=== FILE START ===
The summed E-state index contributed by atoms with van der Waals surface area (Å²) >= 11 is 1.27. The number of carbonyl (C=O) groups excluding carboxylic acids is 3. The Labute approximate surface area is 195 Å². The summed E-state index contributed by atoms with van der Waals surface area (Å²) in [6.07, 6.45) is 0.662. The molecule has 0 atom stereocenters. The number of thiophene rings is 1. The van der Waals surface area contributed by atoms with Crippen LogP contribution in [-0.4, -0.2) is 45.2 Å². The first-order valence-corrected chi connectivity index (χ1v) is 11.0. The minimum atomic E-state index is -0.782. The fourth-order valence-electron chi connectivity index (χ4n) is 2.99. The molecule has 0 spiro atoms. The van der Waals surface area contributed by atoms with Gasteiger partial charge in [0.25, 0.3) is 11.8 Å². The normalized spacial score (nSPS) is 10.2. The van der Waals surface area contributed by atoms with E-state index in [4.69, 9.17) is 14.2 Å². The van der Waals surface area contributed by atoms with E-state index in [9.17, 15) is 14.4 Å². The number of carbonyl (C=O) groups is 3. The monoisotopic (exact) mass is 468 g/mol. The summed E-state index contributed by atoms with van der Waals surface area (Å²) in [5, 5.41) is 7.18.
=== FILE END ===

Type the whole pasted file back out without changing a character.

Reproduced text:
The summed E-state index contributed by atoms with van der Waals surface area (Å²) >= 11 is 1.27. The number of carbonyl (C=O) groups excluding carboxylic acids is 3. The Labute approximate surface area is 195 Å². The summed E-state index contributed by atoms with van der Waals surface area (Å²) in [6.07, 6.45) is 0.662. The molecule has 0 atom stereocenters. The number of thiophene rings is 1. The van der Waals surface area contributed by atoms with Crippen LogP contribution in [-0.4, -0.2) is 45.2 Å². The first-order valence-corrected chi connectivity index (χ1v) is 11.0. The minimum atomic E-state index is -0.782. The fourth-order valence-electron chi connectivity index (χ4n) is 2.99. The molecule has 0 spiro atoms. The van der Waals surface area contributed by atoms with Gasteiger partial charge in [0.25, 0.3) is 11.8 Å². The normalized spacial score (nSPS) is 10.2. The van der Waals surface area contributed by atoms with E-state index in [4.69, 9.17) is 14.2 Å². The van der Waals surface area contributed by atoms with E-state index in [9.17, 15) is 14.4 Å². The number of carbonyl (C=O) groups is 3. The monoisotopic (exact) mass is 468 g/mol. The summed E-state index contributed by atoms with van der Waals surface area (Å²) in [5, 5.41) is 7.18.